Directions to Hartford

LUKE: I was giving her directions for the quickest way back to Hartford. It was very romantic. I said you take a right at Deerfield, and you catch the I-5 and you take it south. Oh man, hot stuff.
LORELAI: That is so typical of you.
LUKE: What?
LORELAI: That is not the quickest way back to Hartford. Everybody knows that you take Main to Cherry to Lynwood and then grab the I-11. Everybody knows that Luke. Everybody, apparently, but you!

Neither of these directions are realistic. The I-5 is the main interstate highway on the west coast of the US, running along the Pacific coast between Mexico and Canada. Luke also says that you travel south to Hartford from Stars Hollow, even though everything in the show suggests that you would travel north-east to reach Hartford from the town. The I-11 is a highway in Nevada, running from the Arizona state line to the city of Henderson.

At least you learn a few street names in Stars Hollow. Main (presumably the main street of town they show all the time), Deerfield, Cherry, and Lynwood.

Sandra Day O’Connor

PARIS: And the connection you make with the Puffs, they last the rest of your life. My cousin Maddie got her internship at the Supreme Court because of Sandra Day O’Connor.
RORY: Sandra Day O’Connor was a Puff?
PARIS: Yes. She was Puffed in 1946, became the president in ’47, and in ’48 she actually moved the group to the very table you sat at today.

Sandra Day O’Connor (born 1930) is a retired attorney and politician who served as the first female associate judge in the US Supreme Court from 1981 to 2006. Prior to that, she was a judge and elected Republican leader in the Arizona Senate, the first female majority leader in a state senate.

O’Connor most often voted with the conservative bloc of the Supreme Court, and was sometimes named as the most powerful woman in the world. She retired in 2005, and was awarded the Presidential Medal of Freedom by Barack Obama in 2009.

In real life, Sandra Day O’Connor could not have gone to Chilton or been a Puff. She was born in Texas and lived on a cattle ranch, attending a private girl’s school in El Paso. For her final year of schooling, she took a 32-mile bus trip every day to attend Stephen F. Austin High School in El Paso (rather like Rory going to Hartford).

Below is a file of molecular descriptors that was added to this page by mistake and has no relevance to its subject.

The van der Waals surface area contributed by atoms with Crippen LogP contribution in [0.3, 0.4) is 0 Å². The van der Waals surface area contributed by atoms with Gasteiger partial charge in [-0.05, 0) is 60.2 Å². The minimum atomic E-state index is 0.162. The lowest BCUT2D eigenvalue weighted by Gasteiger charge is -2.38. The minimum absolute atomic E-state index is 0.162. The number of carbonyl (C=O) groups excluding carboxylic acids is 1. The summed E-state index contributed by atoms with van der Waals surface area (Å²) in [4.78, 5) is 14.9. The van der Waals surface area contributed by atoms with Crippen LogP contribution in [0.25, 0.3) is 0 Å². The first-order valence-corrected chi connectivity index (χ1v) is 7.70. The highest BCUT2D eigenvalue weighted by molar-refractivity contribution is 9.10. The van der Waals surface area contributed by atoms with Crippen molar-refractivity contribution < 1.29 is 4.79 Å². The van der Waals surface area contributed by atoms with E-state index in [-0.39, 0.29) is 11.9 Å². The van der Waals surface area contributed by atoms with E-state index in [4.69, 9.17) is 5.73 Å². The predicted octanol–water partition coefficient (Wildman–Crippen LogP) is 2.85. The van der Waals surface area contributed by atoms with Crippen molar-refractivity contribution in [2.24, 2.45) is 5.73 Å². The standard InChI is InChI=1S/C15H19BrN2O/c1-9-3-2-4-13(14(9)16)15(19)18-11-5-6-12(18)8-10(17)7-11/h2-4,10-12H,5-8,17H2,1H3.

In 1946, aged 16, she enrolled at Stanford University, where she gained a BA in Economics in 1950, so she was far beyond the world of high school sororities by that stage. And even at university, she didn’t join a sorority, as they didn’t exist at Stanford at that time.

I think she was just too tough and sensible to ever bother about table allocation in the dining hall, or gossiping about Homecoming. I presume the ludicrousness of the idea is what gave it appeal as a joke.

We also learn that Paris has an older cousin named Maddie who interned at the Supreme Court with the assistance of Sandra Day O’Connor. Maddie must have been a Puff as well, and possibly has a career in law. In real life, membership of sororities and fraternities can gain you coveted positions, although I doubt a high school one would actually be that influential.

The Macarena

LORELAI: The Macarena. You and Lane for hours and hours, for weeks on end.
RORY: Hey, we were mocking. You can’t mock the mocking.

Macarena is a Spanish dance song by Spanish group Los del Río about a woman of the same name. Appearing on the 1993 album A mí me gusta, it was an international hit and dance craze in the latter half of 1996 and part of 1997.

In mid-1996, the infectious song became a worldwide hit roughly one year after the Bayside Boys (composed of Mike Triay and Carlos de Yarza) produced a remix of the song that added English lyrics. The reworked song spent 14 weeks at #1, and was the #1 song of 1996. The song stayed in the charts for 60 weeks, the longest reign of a hit song at that time. It is often considered one of the greatest of one-hit wonders, and one of the most enjoyable “bad songs”.

In the US, the song, and its corresponding Macarena dance, became popular around the time of the 1996 Democratic National Convention in August that year. C-SPAN filmed attendees dancing to the song in an afternoon session, something which might have attracted the young Rory to the song.

Homecoming Court

CHRISTOPHER: I saw the look. Same one you had that time you ended up on homecoming court.

LORELAI: Ugh, someone’s idea of a sick, sick joke.

Homecoming is an annual tradition in US towns, high schools, and colleges, to welcome back former members of the community. It’s usually held in late September or early October, and revolves around a central event, such as a banquet or dance, following a major sporting event, often American football.

The homecoming court is a group of students chosen to represent the school, consisting of a homecoming king and queen who are senior students, and sometimes a court of royalty, escorts, princes and princesses, or dukes and duchesses, from lower grades. Lorelai didn’t do her senior year at school, so she must have been one of the younger students in the homecoming court – an experience she obviously didn’t enjoy, although it shows she was a popular student.

“Move to California”